Think of your staffing coordinator as an ally in your job search. It’s important to be honest with them so they can find something that truly matches your skills, interests, and personality. Just like you get paid for your job, we get paid to do our job – which is finding the best candidates for the job at each client and the more we know, the better your chances of getting that offer! Here are some things you need to share with your staffing coordinator so they can best advocate for you.
1. The Good Stuff…
What are you good at and love to do? Maybe you’re a good ref – solving any disputes between friends and coworkers. Maybe you’re a natural when it comes to building things or troubleshooting. What areas do you want to learn more about? Have you won any workplace awards or been consistently praised by your peers for a particular skill? The more your staffing coordinator knows about what brings you joy in the workplace, the more she can help find the best employment fit that includes nature of work, workplace culture, and advancement opportunities.
2. …And The Not-So-Good Stuff
Look, we get it – no one wants to talk about that one time they got fired, or when they were put on corrective action for a dispute with a co-worker or being late for a week straight. It’s uncomfortable and often embarrassing, but you’re not alone. Whatever the issue, it’s best to just be truthful with your staffing coordinator so they can help you best communicate them to your potential employer. Most importantly, we’ll be interested in hearing what you learned from them. Perhaps that dispute with your co-worker made you realize that communication is important and you’ve learned to ask better questions or improved your follow up skills.
3. Criminal background
WSI runs background checks on all potential employees, so be upfront about your criminal record. We can work with certain felonies, depending on the charge and depending on the client. But if you knowingly fail to mention it and then a hiring manager finds out when they call for a background check, it doesn’t make you look very trustworthy. Sometimes not disclosing something is grounds for being ineligible to work with WSI. If you’re honest, your staffing coordinator will not only be appreciative, they’ll do what they can to work with it as best they can.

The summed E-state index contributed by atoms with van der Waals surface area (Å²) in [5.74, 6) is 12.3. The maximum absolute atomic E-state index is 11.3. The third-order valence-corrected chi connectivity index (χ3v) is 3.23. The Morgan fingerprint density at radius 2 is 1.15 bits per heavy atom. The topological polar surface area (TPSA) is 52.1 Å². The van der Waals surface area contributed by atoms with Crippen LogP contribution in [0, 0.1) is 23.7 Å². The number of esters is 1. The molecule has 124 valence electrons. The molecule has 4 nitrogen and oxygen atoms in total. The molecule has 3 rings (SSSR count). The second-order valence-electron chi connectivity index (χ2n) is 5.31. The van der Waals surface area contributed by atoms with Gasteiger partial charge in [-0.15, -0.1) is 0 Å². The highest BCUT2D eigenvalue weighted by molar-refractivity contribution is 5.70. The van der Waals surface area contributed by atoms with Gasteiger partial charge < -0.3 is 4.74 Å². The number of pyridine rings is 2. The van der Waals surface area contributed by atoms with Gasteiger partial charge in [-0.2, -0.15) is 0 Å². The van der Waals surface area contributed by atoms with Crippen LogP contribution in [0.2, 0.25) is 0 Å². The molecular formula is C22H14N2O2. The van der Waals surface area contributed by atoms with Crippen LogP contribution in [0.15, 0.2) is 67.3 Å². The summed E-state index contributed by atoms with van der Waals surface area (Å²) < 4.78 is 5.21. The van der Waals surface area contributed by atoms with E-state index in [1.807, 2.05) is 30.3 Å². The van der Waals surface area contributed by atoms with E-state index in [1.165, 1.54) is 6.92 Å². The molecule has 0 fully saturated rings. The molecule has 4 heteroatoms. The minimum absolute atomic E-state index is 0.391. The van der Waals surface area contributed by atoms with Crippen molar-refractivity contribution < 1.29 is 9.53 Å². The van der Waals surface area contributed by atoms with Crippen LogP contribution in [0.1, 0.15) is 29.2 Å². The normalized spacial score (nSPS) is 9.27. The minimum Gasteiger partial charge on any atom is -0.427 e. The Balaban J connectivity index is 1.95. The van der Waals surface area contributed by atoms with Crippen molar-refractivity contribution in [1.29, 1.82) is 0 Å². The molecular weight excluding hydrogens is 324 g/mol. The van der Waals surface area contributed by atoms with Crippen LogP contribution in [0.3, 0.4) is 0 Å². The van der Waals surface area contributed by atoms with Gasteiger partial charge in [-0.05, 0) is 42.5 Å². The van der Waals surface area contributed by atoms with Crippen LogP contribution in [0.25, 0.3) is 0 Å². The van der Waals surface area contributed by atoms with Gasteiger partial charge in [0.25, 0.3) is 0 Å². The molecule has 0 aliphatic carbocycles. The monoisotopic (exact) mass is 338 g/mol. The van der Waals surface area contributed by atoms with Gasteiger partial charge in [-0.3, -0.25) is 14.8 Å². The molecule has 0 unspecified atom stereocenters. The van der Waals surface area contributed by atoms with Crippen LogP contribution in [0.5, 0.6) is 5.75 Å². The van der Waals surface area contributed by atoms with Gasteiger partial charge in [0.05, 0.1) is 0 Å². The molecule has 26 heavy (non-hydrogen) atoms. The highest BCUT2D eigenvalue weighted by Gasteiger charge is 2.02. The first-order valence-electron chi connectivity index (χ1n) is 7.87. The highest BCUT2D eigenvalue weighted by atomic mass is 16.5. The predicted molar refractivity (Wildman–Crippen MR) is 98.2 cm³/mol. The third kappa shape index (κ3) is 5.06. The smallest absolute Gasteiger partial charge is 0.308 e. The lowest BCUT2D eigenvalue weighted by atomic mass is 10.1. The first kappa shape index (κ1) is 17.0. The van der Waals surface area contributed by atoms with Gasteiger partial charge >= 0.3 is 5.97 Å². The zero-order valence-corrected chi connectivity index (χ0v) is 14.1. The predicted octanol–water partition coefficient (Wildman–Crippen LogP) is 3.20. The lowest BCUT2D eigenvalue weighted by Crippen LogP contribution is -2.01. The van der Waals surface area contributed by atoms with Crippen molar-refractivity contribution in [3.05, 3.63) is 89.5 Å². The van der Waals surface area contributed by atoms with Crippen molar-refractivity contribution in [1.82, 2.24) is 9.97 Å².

4. Your availability
Of course, you’re anxious to sound eager and flexible so you get the job, but be honest about scheduling preferences. Family obligations or another job might limit you to certain shifts, and that’s fine – but your employer needs to know because if they’re counting on you to work a shift that you can’t, it’s a problem that might not end well. Don’t tell us what you think we want to hear just to get the job – tell us what works for you and we’ll happily accommodate whenever possible!
5. Changes in address or contact info
This is specifically for people who are currently working through WSI or found employment through WSI in the past. If you’ve moved or changed phone numbers, it’s important to update our records on My WSI for tax, paycheck, and insurance purposes.
6. What you were earning
You’ll be asked about your previous salaries when you meet your staffing coordinator and in potential employer interviews. We don’t use that information against you; all wages are pre-determined by the employer (not WSI). Rather, it helps us match you with a role whose pay closely matches (or hopefully exceeds) what you’re used to making. Anytime we can, we’ll go to bat for you to help you get a salary you deserve!